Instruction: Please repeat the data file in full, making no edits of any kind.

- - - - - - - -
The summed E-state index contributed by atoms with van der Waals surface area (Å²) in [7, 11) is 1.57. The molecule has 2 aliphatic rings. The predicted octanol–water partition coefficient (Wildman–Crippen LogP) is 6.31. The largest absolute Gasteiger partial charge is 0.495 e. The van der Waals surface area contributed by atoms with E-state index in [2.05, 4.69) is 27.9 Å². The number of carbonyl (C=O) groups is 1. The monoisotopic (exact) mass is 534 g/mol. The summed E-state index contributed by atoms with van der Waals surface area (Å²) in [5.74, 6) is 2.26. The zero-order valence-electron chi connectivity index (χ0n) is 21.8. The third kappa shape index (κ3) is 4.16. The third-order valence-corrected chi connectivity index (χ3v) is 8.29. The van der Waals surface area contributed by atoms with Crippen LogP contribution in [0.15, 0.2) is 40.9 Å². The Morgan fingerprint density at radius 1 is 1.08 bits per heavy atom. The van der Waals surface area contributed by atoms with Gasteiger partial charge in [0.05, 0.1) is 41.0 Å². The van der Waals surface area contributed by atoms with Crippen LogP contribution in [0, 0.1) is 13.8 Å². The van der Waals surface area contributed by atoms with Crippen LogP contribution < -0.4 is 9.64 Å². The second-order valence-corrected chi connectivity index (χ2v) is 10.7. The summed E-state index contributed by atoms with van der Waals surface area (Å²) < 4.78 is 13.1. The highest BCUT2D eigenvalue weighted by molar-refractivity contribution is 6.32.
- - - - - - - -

The summed E-state index contributed by atoms with van der Waals surface area (Å²) in [7, 11) is 1.57. The molecule has 2 aliphatic rings. The predicted octanol–water partition coefficient (Wildman–Crippen LogP) is 6.31. The largest absolute Gasteiger partial charge is 0.495 e. The van der Waals surface area contributed by atoms with E-state index in [2.05, 4.69) is 27.9 Å². The number of carbonyl (C=O) groups is 1. The monoisotopic (exact) mass is 534 g/mol. The summed E-state index contributed by atoms with van der Waals surface area (Å²) in [5.74, 6) is 2.26. The zero-order valence-electron chi connectivity index (χ0n) is 21.8. The third kappa shape index (κ3) is 4.16. The third-order valence-corrected chi connectivity index (χ3v) is 8.29. The van der Waals surface area contributed by atoms with Crippen LogP contribution in [0.15, 0.2) is 40.9 Å². The Morgan fingerprint density at radius 1 is 1.08 bits per heavy atom. The van der Waals surface area contributed by atoms with Gasteiger partial charge in [0.05, 0.1) is 41.0 Å². The van der Waals surface area contributed by atoms with Crippen LogP contribution in [0, 0.1) is 13.8 Å². The van der Waals surface area contributed by atoms with Crippen LogP contribution < -0.4 is 9.64 Å². The second-order valence-corrected chi connectivity index (χ2v) is 10.7. The summed E-state index contributed by atoms with van der Waals surface area (Å²) < 4.78 is 13.1. The highest BCUT2D eigenvalue weighted by molar-refractivity contribution is 6.32.